Principal means "primary" or "chief" — like the principal of a school — while principle generally refers to a rule, law, or general truth. Principle is always used as a noun; principal is usually used as an adjective but can also be a noun. "Principal" and "principle" are homophones.

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Meaning Adjective - Main; Primary; First; Most important in a group. Noun (pronominal) - Chief (head person); First or main amount (money). Noun - A rule; a law or a law of nature; a fundamental assumption; a moral rule; the main way of doing something.
Part of speech Usually Adjective. Sometimes stands as a Noun (as in the Principal [of a school]). Noun (only).
Synonyms Chief, main, premier, leading, first. Rule, Axiom, Precept, Doctrine, Moral.
Antonyms Unimportant, Trivial, Secondary, Auxiliary. An exception; oddity; irrelevance.
Usage (Marked/Unmarked) Most used (the normal or unmarked word). Specific (the more specific word, the unusual or marked word).

edit Principal vs. Principle Definitions

Principal, which can be used as an adjective or noun, conveys the meaning of "primary" or "chief." For example, there may be "principal tasks" (adjective use) that an employee must see to before others, and "schools have principals" (noun use). Principal also has an alternative meaning as a noun. It can refer to the "chief part" of a loan — i.e., not the interest — as in, "Apply the extra $50 in this month's mortgage payment toward the principal."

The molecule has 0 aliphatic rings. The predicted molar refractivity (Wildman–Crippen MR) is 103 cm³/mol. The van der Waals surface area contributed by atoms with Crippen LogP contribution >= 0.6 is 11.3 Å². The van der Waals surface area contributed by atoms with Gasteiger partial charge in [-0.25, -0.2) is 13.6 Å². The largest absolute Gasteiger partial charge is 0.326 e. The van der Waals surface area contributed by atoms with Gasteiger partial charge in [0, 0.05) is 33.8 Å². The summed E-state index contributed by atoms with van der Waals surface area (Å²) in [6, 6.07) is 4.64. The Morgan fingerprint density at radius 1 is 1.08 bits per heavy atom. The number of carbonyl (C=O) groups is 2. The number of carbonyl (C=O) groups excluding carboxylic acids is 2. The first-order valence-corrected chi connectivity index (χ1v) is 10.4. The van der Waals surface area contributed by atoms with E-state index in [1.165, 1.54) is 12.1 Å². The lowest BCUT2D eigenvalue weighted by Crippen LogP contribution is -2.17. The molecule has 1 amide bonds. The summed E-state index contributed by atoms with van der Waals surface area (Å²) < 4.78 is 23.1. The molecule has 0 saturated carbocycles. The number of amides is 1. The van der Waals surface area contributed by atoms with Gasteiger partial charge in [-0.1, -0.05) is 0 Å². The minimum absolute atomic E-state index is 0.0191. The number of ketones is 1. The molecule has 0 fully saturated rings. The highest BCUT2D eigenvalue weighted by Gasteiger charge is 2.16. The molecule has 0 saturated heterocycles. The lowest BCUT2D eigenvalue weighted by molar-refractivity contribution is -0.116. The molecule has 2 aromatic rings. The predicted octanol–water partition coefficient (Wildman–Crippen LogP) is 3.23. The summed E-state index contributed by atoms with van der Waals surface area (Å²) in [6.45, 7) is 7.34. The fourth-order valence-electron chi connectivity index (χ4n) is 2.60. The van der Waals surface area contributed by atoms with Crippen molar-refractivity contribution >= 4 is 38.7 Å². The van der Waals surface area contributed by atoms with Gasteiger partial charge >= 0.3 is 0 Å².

Meanwhile, principle is only ever a noun that refers to a rule, law, or general truth (e.g., the rules or principles of mathematics).

This video clearly explains the difference between principle and principal:

edit Usage

Knowing when to use principal vs. principle can be difficult. Some remember the difference with the help of clever, memorable phrases:

Others focus on the distinction that principles can be used in the plural, but principal is usually used only in the singular form. This strategy, when used as a quick rule, can often lead to errors. Not only does principle frequently appear in singular form, but the plural "principals" is also appropriate when writing about several individuals, who each have a primary role, whose position of primacy does not conflict with another's similar position (e.g., "The school principals gathered for a meeting, but the superintendent did not attend.").

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"Principal vs Principle." Diffen LLC, n.d. Web. 28 Jul 2015. < >